Insight News

Feb 06th

12 Years a Slave reflections: American slavery as close as three generations

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lizzie-harrisonI saw 12 Years a Slave for the 2nd time Saturday. When I came home, the family photograph on the dining room mantle caught my eye. I was 4 years old in this 1951 photo. I sat at the feet of Big Mama, our grandmother, Martha Nall. To my right were my cousins Bernard, his twin brother, Burnele, and their brother Robert. To my left were my sister Kathleen, cousin William, and Bernard, Burnele and Robert’s older brother, Lonnie. Lonnie is seated in front of his dad, Mr. Powell, the patriarch of our extended family. We were in the Powell house, a huge brownstone, that was also home for my grandmother and grandfather and aunts who lived with them in the building’s 2nd story apartment. My sister and new baby brother Raymond Lee, and our mom and dad lived in the three room efficiency on the third floor.

Mr. Powell is holding his only daughter and last child, Teola, who we called Baby Sister. Teola would eventually inherit and reside in the brownstone at 2801 Brooklyn Avenue. An entrepreneur at heart, Baby Sister created a successful home based graphic design and printing enterprise that enabled the eventual acquisition of most of the houses on the block. Next to my uncle Mr. Powell and Baby Sister is my Aunt Teola, we call her Mrs. Powell. She is the epitome of elegance and class. At the other end of the sectional divan is Aunt Della. Aunt Della was mentally ill. Some years later, I watched her spill out of a rocking chair and die in a pool of vomit. She lived on the 2nd floor with Big Mama & Dad, our grandfather, Elder Lee Nall, a retired railroad worker and now pastor of our family church, Prayer Temple Church of God In Christ. Next to Aunt Della, my mom holds my 4 month old brother, Ray. Between my mom, Maxine McFarlane, and her mom, Big Mama, sits regally bespectacled, Lizzie Harrison, Big Mama’s mother, my mother’s grandmother, and my great grandmother. Lizzie Harrison is 92 years old. She dies at 101 in 1959.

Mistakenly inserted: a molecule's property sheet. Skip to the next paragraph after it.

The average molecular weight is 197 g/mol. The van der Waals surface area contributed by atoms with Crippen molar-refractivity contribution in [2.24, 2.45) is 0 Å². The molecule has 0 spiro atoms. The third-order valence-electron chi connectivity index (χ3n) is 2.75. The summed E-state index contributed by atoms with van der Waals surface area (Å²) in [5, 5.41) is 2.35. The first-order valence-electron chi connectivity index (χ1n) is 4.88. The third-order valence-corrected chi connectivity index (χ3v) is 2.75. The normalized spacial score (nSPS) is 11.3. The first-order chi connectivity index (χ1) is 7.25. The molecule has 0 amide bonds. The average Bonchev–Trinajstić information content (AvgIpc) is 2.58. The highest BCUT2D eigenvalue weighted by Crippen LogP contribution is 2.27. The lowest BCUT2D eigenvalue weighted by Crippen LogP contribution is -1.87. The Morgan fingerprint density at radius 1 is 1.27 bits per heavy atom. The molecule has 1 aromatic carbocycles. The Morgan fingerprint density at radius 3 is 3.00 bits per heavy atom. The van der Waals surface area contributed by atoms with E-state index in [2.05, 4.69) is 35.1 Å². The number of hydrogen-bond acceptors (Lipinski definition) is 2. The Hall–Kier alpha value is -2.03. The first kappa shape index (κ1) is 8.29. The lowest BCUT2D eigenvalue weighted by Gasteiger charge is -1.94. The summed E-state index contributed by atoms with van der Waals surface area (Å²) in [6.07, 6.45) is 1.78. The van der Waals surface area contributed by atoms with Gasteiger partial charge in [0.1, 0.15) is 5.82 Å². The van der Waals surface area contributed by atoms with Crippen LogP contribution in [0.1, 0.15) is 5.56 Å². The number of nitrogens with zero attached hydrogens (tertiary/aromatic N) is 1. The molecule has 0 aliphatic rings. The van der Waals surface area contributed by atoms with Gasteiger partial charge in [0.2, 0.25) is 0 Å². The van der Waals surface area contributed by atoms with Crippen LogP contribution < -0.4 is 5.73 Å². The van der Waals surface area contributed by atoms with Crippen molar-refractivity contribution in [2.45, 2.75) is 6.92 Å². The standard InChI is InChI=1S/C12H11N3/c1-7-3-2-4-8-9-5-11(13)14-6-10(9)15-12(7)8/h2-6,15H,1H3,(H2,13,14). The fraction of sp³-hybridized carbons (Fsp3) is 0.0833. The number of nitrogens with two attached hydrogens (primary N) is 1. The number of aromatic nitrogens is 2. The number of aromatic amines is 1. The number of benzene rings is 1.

She was born a slave.

Slavery is not that far away. Think about it: A woman who was born into slavery, whose parents were considered white people’s property, touched me, loved me.

This photo reminds me that the past that she and her forbearers endured, cannot, must not be forgotten. It doesn’t go away. I stand in it, on it. It is the source of the future I am creating in this eternal moment.

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